We got to the venue slightly late, arriving just in time for the last tune by a nameless indie band with a fat old trumpet player. They wern't too special. So forget I ever mentioned them. One of my more illiterate chums was expecting a band called Grassy to be up next. Perhaps he hoped they'd be a relaxed throwback to Dodgy, circa 1994, so he wasn't prepared for the energetic mish mash of Brassy's sound. Within moments the lead singer made sure everyone new who they were. Their mixture of indie and dance was initially quite fun, but too many cries of "BtotheRtotheAtotheStotheStotheY" etc. began to grate and it wasn't too long before we made a hasty retreat to the bar.
Idlewild were fabulous. Right from their opener, 'Little Discourage' they had the crowd leaping about in a frenzy. The songs 'You Don't Have The Heart' and the second one of the first album whose name temporarlily escapes me were amongst the better sweat inducing moments. There were chances to relax though and catch breath with some of the newer material. Idlewild were very professional and put on a great gig. They deserved stronger cries of "more" at the end, but the audience were young, and I'm sure they'll learn. (Greg)

April, Aldershot West End Centre

At any ordinary gig, Ursa would have stolen the show from the headliners. Straight out of Kingston, unheard of by even the most clued up of Aldershot punters, they proceeded to make the kind of controlled racket that is genuinely exhilarating. As a reference point, start with the Pixies, but then add elements of powerful nu-metal and scratchy lo-fi, along with a distinctive anglicized slant and you'll probably have a rough idea of their sound. It's really encouraging to see the local scene digging up bands like Ursa; someone's got to get them playing here again as soon as possible.
The Monsoon Bassoon had the potentially difficult job of following Ursa, but they remained as cool as ever, and delivered a set divided roughly between the album tracks that we know and love, and a selection of new songs. The material they've produced after their sabbatical is, on first hearing, slightly less intense than tracks like 'In The Iceman's Back Garden' but, knowing The Monsoon Bassoon, I'm sure it'll evolve even further before being recorded. Overall, another performance brimming with passion, theatrics and quality music. I've yet to see them play even an average gig.
Headliners Billy Mahonie played a massive seventy minute set, but never seemed self-indulgent. They just seemed to carry on playing because the audience were enjoying them so much, even stretching to an encore, a rare occurrence at the WEC. Despite being a strictly instrumental band, Billy Mahonie had an endearing sense of personality which was carried through the drummer's self-depreciating humour, and the guitarist's electric enthusiasm. It would be tough to choose a favourite track, but 'Glenda' is always outstanding, and their unrecognisable reworking of Seafood's 'Rot of the Stars' was intriguing. More gigs like this at the WEC please!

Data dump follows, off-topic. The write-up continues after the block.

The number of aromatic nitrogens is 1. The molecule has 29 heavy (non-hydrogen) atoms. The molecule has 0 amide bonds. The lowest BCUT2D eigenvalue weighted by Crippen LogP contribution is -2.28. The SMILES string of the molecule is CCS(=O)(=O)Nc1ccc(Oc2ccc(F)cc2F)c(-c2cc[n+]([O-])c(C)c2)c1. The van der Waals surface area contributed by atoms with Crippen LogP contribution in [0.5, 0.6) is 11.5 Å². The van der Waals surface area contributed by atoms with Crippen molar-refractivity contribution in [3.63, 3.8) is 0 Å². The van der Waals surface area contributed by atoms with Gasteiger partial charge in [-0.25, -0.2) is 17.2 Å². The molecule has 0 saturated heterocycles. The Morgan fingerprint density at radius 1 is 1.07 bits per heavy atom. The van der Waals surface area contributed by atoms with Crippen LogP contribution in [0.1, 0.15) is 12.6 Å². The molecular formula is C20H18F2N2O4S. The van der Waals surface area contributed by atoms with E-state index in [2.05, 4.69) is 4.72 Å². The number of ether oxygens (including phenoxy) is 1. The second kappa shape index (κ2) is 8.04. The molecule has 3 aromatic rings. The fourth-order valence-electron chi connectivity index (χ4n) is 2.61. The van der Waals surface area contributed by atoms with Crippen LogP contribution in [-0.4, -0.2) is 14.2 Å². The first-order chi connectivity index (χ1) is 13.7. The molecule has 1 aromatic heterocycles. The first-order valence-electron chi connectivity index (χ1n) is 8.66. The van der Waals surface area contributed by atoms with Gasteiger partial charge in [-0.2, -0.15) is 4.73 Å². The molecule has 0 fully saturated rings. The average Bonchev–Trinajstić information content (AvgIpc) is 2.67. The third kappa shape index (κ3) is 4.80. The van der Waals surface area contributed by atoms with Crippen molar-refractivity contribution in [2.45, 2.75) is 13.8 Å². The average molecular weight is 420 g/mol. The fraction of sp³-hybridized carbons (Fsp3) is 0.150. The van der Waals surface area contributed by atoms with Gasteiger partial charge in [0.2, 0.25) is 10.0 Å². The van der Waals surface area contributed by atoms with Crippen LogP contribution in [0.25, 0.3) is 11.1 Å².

April, Aldershot West End Centre

This was the third date of a tour that these two bands from the Words and Works Rejected label roster embarked upon, and the first in which they played in front of a sizeable audience. People from London and Oxford hang your heads in shame; you've missed the opportunity to see two fascinating bands. Pavo came on first and proceeded to play a stream of swirling, abstract instrumentals. At points they created such a dense, absorbing sound it was hard to believe they were just a duo. You're unlikely to see anything else like them; two almost motionless men, making up for their lack of stage presence with some of the most innovative and evocative post-rock I've heard.
It took a couple of songs before Fourth Quartet overcame some technical difficulties, but the remainder of their set radiated the fragile beauty the local crowd have become accustomed to. The band are excellent on record, but it's in the live arena, where every pause seems to be elongated to evoke maximum emotion, that Fourth Quartet come into their own. A large selection of the set was made up of tracks from the new album, with the bitter, sprawling finale of 'Spread' being a particular highlight. It was also nice to hear a strong versions of debut single 'Less Of Me' and the foray into a more caustic sound that is 'The Hope Part'. Fourth Quartet are always playing up in London; make sure you don't miss them next time around, because the band are improving with every gig into something that deserves to be much more important than they currently are.